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Career and Education Opportunities for Natural Resources Specialists in Mississippi

Mississippi has a population of 2,951,996, which has grown by 3.77% over the past decade. Nicknamed the "Magnolia State," Mississippi's capital and most populous city is Jackson.

There are currently 300 jobs for natural resources specialists in Mississippi and this is projected to grow by 9% to about 320 jobs by 2016. This is not quite as good as the nation as a whole, where employment opportunities for natural resources specialists are expected to grow by about 15.4%. Natural resources specialists generally plan, direct, or coordinate activities in such fields as life sciences, physical sciences, and research and development in these fields.

Income for natural resources specialists is about $43 hourly or $90,470 yearly on average in Mississippi. Nationally, their income is about $54 per hour or $112,800 per year. Compared with people working in the overall category of Specialized Management, people working as natural resources specialists in Mississippi earn more. They earn more than people working in the overall category of Specialized Management nationally. Jobs in this field include: research development director, natural science manager, and gravity manager.

In 2008, there were a total of 1,558,262 jobs in Mississippi. The average annual income was $30,383 in 2008, up from $29,542 the previous year. The unemployment rate in Mississippi was 9.6% in 2009, which has grown by 2.8% since the previous year. Approximately 16.9% of Mississippi residents have college degrees, which is lower than the national average.

The top industries in Mississippi include furniture product manufacturing, household furniture cabinet manufacturing, and household furniture manufacturing. Notable tourist destinations include the Medgar Evers Museum, the Audubon Society Jackson Chapter, and the Mississippi Museum of Natural Science.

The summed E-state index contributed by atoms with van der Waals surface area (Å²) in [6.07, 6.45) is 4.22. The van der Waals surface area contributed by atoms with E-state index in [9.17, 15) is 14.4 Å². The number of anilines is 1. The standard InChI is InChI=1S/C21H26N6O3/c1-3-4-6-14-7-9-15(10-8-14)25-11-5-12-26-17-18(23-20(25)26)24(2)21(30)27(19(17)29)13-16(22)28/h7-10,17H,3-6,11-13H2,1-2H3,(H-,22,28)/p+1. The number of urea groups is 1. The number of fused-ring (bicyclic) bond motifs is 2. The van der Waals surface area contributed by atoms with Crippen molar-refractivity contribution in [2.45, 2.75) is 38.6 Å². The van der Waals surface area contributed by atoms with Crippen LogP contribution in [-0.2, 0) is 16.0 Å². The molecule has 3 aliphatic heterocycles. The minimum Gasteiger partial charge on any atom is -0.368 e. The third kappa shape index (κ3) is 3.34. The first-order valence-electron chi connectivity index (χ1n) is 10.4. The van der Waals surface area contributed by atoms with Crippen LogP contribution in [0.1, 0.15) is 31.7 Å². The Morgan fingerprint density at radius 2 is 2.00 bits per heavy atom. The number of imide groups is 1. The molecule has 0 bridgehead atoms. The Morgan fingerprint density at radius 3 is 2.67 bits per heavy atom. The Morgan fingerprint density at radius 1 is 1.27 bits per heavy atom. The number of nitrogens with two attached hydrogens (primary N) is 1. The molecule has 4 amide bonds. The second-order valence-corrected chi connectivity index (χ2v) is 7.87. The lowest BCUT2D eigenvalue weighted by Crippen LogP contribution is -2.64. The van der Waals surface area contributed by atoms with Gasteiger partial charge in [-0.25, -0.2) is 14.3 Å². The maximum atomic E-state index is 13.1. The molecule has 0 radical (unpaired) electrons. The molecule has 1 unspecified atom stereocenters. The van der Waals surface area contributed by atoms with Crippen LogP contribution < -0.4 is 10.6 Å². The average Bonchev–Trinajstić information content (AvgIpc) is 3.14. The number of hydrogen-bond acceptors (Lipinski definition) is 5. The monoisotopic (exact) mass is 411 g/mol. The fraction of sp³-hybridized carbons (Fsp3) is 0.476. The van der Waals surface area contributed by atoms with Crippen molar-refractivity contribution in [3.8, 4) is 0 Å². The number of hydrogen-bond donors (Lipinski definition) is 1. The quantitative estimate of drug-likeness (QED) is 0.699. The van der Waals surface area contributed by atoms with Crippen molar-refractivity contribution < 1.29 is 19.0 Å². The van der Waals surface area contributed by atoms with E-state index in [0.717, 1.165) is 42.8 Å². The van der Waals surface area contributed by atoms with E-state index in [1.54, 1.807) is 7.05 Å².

CITIES WITH Natural Resources Specialist OPPORTUNITIES IN Mississippi


JOB DESCRIPTION: Natural Resources Specialist

In general, natural resources specialists plan, direct, or coordinate activities in such fields as life sciences, physical sciences, and research and development in these fields.

Every day, natural resources specialists are expected to be able to listen to and understand others in meetings. They need to articulate ideas and problems. It is also important that they think through problems and come up with general rules.

Similar jobs with educational opportunities in Mississippi include:

  • Chief Executive Officer. Determine and formulate policies and provide the overall direction of companies or private and public sector organizations within the guidelines set up by a board of directors or similar governing body. Plan, direct, or coordinate operational activities at the highest level of management with the help of subordinate executives and staff managers.
  • Construction Foreman. Plan, direct, or budget, usually through subordinate supervisory personnel, activities concerned with the construction and maintenance of structures, facilities, and systems. Participate in the conceptual development of a construction project and oversee its organization, scheduling, and implementation.
  • Garden Center Manager. Plan, organize, direct, and coordinate activities of workers engaged in propagating, cultivating, and harvesting horticultural specialties, such as trees, shrubs, and other plants.
  • Legislator. Develop laws and statutes at the Federal, State, or local level.
  • Social Service Coordinator. Plan, organize, or coordinate the activities of a social service program or community outreach organization. Oversee the program or organization's budget and policies regarding participant involvement, program requirements, and benefits. Work may involve directing social workers, counselors, or probation officers.

LOCATION INFORMATION: Mississippi

Mississippi
Mississippi photo by Nathan Culpepper

Mississippi has a population of 2,951,996, which has grown by 3.77% over the past decade. Nicknamed the "Magnolia State," Mississippi's capital and biggest city is Jackson. In 2008, there were a total of 1,558,262 jobs in Mississippi. The average annual income was $30,383 in 2008, up from $29,542 the previous year. The unemployment rate in Mississippi was 9.6% in 2009, which has grown by 2.8% since the previous year. About 16.9% of Mississippi residents have college degrees, which is lower than the national average.

The top industries in Mississippi include furniture product manufacturing, household furniture cabinet manufacturing, and household furniture manufacturing. Notable tourist destinations include the Audubon Society Jackson Chapter, the Manship House Museum, and the Glory of Baroque Dresden Exhibition.